Katie Titus left St. George’s school this year. She’s about to start her new job as head of Mercersburg Academy, a boarding school in Pennsylvania.



Reel Girl’s posts about St. George’s are below. If you read them, you will see that as an alumna of the school, I started to write about the institutionalized sexism I witnessed there long before I learned about the rapes and cover-ups.

Open letter to Bishop Knisely about sexual assaults and cover ups at St. George’s school

Why is a justice who argued against statutory rape laws on the R. I. Supreme Court?

St. George’s school continues to hold back information in sexual assault investigation

St. George’s releases report on sexual assaults at the school

St. George’s alumna creates fund for survivors sexually assaulted at school

Comments on petition asking St. George’s for fair investigation into assaults make me cry

St. George’s School continues to flub investigation into sexual assaults

Lawyer investigating St. George’s sexual assaults is partner of school’s legal counsel

‘There’s no sense of why so many assaults happened at St. George’s, what the school did to create cultural backdrop that allowed and encouraged rape.’

Prep school alumni respond to St. Paul’s rape trial verdict

Women, class, and the problem of privilege: Everything I learned about sexism, I learned at boarding school

Tucker Carlson, Jerry Garcia, and me



According to Chris Rock’s opening monologue, sexism in Hollywood doesn’t exist

In a disappointing opening monologue at the Academy Awards, Chris Rock claimed there was no need for male and female categories and mocked #AskHerMore.


For the first time in possibly 20 years, I’m watching the Oscars at home and not at a party. Last year, I was at a viewing event, Tweeting about #AskHerMore and people around me either didn’t get it or made fun of me. It was such a frustrating and uninspiring experience for me that I decided not to venture out tonight. This year, while lying in pajamas on my couch, I was thrilled to see Ryan Seacrest actually ask women about their roles and give actresses an opportunity to discuss their craft. His questions about clothing were limited and always came at the end of the interview so it was impossible to go on and on about jewelry and shoes. Progress, I thought.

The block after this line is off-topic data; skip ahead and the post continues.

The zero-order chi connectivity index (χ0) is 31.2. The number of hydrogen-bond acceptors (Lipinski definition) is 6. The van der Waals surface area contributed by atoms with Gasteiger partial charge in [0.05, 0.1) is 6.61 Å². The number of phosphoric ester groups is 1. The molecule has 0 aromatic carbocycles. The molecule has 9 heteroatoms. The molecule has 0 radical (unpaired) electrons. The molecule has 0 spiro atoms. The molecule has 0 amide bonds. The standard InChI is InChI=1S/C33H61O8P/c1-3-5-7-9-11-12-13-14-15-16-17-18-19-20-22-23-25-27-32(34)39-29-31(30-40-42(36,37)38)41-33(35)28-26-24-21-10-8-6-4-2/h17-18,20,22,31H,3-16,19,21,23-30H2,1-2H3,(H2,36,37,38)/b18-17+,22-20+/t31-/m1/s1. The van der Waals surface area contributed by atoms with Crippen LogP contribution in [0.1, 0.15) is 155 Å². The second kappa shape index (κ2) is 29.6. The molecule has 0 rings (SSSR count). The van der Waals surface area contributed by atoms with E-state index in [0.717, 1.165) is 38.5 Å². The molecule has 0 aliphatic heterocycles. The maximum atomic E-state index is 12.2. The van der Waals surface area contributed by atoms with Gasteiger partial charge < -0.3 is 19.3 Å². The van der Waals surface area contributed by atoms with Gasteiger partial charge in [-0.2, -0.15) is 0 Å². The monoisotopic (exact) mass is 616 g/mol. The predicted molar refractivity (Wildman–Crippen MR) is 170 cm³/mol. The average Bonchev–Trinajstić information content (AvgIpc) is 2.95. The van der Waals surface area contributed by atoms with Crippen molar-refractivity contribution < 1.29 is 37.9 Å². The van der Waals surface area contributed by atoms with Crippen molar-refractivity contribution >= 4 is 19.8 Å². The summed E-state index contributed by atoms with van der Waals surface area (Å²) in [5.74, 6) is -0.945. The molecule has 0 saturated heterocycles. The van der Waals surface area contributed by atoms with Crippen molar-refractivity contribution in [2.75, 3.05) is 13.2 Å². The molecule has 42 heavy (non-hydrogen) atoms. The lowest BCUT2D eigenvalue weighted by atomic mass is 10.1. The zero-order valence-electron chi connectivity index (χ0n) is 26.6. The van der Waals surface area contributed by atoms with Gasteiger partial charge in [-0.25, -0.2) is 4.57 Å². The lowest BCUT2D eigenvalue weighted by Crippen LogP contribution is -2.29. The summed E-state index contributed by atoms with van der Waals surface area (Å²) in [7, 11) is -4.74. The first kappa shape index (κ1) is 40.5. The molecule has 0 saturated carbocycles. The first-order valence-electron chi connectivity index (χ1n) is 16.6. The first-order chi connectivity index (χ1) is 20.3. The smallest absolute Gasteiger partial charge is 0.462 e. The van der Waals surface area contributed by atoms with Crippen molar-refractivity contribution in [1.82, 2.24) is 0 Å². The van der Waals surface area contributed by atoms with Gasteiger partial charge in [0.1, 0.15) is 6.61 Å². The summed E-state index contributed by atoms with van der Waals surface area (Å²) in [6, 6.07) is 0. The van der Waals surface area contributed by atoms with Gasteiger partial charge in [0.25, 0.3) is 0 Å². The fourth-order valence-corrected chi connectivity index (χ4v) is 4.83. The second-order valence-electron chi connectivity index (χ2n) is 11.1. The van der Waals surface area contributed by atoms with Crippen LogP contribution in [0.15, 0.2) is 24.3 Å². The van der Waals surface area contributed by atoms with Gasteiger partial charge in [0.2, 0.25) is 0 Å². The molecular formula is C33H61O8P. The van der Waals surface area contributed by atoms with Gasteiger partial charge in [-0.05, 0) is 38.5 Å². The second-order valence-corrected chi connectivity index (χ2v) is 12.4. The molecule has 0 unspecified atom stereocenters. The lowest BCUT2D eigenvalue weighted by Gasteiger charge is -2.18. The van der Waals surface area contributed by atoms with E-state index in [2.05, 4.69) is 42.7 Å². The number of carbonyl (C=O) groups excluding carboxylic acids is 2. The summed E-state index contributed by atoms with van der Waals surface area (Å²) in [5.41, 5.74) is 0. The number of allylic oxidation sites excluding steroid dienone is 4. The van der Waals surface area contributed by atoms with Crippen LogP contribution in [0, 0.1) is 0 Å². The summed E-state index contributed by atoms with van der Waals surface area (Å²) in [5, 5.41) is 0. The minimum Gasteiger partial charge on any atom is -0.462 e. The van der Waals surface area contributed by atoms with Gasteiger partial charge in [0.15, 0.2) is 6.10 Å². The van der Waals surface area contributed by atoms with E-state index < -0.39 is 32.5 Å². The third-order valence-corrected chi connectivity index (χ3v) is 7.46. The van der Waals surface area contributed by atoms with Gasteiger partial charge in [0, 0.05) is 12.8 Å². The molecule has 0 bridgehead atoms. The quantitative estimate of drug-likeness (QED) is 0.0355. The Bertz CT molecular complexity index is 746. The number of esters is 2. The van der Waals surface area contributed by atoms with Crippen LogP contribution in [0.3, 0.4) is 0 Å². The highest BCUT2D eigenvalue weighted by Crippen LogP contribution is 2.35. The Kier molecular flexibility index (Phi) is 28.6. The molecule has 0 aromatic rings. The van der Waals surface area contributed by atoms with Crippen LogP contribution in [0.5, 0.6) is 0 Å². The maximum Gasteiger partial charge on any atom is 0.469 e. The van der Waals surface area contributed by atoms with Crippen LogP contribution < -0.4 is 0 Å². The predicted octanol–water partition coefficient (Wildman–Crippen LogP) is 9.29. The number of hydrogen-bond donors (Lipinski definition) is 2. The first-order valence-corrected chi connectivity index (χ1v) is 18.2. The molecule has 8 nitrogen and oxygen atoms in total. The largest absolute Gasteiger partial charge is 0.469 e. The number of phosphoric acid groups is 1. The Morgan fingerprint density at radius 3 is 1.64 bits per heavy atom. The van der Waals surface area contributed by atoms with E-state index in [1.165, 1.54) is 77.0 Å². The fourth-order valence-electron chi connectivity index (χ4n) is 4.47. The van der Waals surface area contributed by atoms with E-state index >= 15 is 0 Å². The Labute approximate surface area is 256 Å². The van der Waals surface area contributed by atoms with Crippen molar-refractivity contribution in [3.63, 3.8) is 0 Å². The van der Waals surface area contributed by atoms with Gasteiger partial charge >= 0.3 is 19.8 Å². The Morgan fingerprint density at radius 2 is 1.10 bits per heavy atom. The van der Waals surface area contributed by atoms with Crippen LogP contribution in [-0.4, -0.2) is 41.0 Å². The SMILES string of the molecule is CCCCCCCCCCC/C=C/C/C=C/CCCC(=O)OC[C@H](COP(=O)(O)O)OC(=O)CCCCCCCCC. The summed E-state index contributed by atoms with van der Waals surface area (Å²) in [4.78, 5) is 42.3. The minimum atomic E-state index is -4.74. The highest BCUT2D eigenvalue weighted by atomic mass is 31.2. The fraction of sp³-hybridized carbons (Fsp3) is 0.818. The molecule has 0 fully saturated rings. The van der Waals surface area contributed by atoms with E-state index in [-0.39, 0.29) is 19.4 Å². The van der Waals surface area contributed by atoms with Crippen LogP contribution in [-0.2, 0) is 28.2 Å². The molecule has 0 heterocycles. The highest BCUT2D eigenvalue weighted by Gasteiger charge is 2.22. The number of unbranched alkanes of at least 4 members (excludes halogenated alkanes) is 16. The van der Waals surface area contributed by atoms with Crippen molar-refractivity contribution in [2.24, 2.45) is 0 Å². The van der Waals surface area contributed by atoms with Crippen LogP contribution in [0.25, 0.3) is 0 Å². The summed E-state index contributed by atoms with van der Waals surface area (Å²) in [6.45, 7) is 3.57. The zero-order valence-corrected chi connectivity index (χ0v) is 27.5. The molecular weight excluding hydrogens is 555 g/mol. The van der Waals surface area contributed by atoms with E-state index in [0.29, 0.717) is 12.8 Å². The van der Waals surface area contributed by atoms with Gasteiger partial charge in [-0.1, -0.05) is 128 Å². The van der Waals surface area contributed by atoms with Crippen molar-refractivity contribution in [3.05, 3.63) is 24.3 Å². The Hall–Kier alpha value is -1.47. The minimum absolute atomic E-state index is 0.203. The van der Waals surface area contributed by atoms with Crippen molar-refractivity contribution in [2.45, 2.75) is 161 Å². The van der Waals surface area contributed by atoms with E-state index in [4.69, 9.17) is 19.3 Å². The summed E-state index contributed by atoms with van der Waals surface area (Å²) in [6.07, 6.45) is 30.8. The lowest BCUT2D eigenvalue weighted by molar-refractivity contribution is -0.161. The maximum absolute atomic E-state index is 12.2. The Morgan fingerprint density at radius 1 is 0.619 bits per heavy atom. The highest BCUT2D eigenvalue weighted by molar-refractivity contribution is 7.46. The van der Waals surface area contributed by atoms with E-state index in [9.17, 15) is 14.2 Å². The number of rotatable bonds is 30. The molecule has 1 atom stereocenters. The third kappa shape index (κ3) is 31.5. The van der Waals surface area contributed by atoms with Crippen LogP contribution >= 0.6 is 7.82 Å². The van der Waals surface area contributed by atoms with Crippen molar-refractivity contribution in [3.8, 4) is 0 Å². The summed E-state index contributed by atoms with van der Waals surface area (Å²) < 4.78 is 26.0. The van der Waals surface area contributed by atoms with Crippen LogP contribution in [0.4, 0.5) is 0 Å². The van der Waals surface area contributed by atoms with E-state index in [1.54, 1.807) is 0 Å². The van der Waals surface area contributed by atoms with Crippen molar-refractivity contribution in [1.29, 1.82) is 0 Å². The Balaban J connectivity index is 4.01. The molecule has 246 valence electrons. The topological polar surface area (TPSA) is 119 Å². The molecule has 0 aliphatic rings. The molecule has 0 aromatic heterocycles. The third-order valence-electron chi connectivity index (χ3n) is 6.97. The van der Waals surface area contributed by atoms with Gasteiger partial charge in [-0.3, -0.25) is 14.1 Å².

Then Chris Rock came on. He addressed racism in Hollywood, which is hugely important for the whole world to see him do. He opened with a great point: racism has been going on since the Oscars began, so why is everyone upset now? When people asked me about racism at the Oscars this year, I replied I’m happy that, at least, people are finally discussing this bigotry in mainstream media. Racism in Hollywood has become part of a national conversation. The first step in changing something is recognizing that it exists. That’s why I’m pissed about Rock’s monologue. Fury about sexism at the Oscars has not garnered much media attention. #OscarsSoWhite is taken seriously. It is a political act. #AskHerMore, on the other hand, is mocked. Rock referred to the latter in his monologue:

Another big thing tonight is you’re not allowed to ask women what they’re wearing anymore. It’s a whole thing: “Ask her more.” You have to ask her more.” Well, you know, you ask the men more. Hey, everything’s not sexism. Everything’s not racism. They ask the men more because the men are all wearing the same outfits, OK? Every guy in here is wearing the exact same thing. If George Clooney showed up with a lime green tux on and a swan coming out his …, someone would go, “What you wearing George?”

A Reel Girl fan comments:

Chris Rock basically said “She was asking for it because of what she was wearing.” Good job.

Categories for female and male actors create an illusion of equality. Never mind that the roles for women are far more limited as far how old the actresses are allowed to be, how complex the characters they play are, and what kind of heroes are depicted in the narratives. Behind the scenes awards including producing, directing, screenplay writing, adaptations (I could go on, see chart below) the male nominees, and of course winners, far outnumber women. Instead of recognizing this inequality, again Rock acts as if sexism doesn’t exist.